Purpose: To evaluate demographic trends of open globe injuries (OGIs) using a large dataset representative of United States population. Methods: Retrospective cross-sectional observational study using the National Inpatient Sample (NIS) database from 2002 to 2013. Only patients with a primary admitting diagnosis of OGI were included. Data included age (in years), gender, race, type of OGI, death rate and length and cost of stay. Results: During the 12-year period, 27,467 adults (age > 20) with acute OGIs were admitted to the US hospitals. The incidence of OGIs in the adult US population was 10.6 cases per 1,000,000 persons. The mean age was 50.4 years (SD 21.52); the average ages of men and women were 44.34 (SD 17.63) and 65.69 (SD 22.77), respectively. Men accounted for 71% of all cases, with 84% of patients under 60. A decrease in the number of OGIs was seen with advancing age in men, whereas the opposite was true for women. Men, elderly over 80 and Blacks were at the highest risk of sustaining an OGI. The most and least common types of injuries were penetrating injuries (73%) and IOFBs (11%), respectively. Over half of young adults in the 21–40 cohort and 43% of men were uninsured (p < 0.001). The average length of hospital stay increased with age and was significantly much higher in women than men (3.4 vs 2.5 days). Conclusions: Racial, gender and age disparities are prevalent in patients with OGIs. Although the majority of cases were seen in Whites and young men age 21–40 years, the incidence of OGIs per 1,000,000 persons per year was the highest in Blacks and Hispanics, elderly over 80, and men. One-third of all cases were uninsured. These disparities should be the basis of future public health safety measures.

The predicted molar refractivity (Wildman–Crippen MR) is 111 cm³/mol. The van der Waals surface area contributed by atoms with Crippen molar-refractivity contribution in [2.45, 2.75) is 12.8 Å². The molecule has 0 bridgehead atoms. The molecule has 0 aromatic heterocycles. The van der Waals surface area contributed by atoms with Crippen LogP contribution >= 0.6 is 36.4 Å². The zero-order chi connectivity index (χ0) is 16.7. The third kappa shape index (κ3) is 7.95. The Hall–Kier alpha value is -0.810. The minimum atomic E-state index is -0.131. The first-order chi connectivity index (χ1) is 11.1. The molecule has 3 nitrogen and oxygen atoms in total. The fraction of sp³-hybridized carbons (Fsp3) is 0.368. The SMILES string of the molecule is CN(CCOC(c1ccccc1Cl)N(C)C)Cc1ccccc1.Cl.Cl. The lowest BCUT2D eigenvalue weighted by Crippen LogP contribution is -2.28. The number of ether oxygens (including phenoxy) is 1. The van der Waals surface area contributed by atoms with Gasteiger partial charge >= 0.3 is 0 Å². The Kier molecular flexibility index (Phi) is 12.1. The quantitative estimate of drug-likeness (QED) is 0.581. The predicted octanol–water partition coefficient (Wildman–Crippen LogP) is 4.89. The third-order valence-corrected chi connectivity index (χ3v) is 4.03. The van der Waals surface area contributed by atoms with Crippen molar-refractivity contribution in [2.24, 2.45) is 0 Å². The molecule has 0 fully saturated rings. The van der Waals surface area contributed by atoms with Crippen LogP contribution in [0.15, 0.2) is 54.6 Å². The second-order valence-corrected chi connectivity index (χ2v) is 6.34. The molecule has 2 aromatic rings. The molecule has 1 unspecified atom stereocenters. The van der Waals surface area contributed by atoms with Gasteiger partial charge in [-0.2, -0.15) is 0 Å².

All Science Journal Classification (ASJC) codes
- Sensory Systems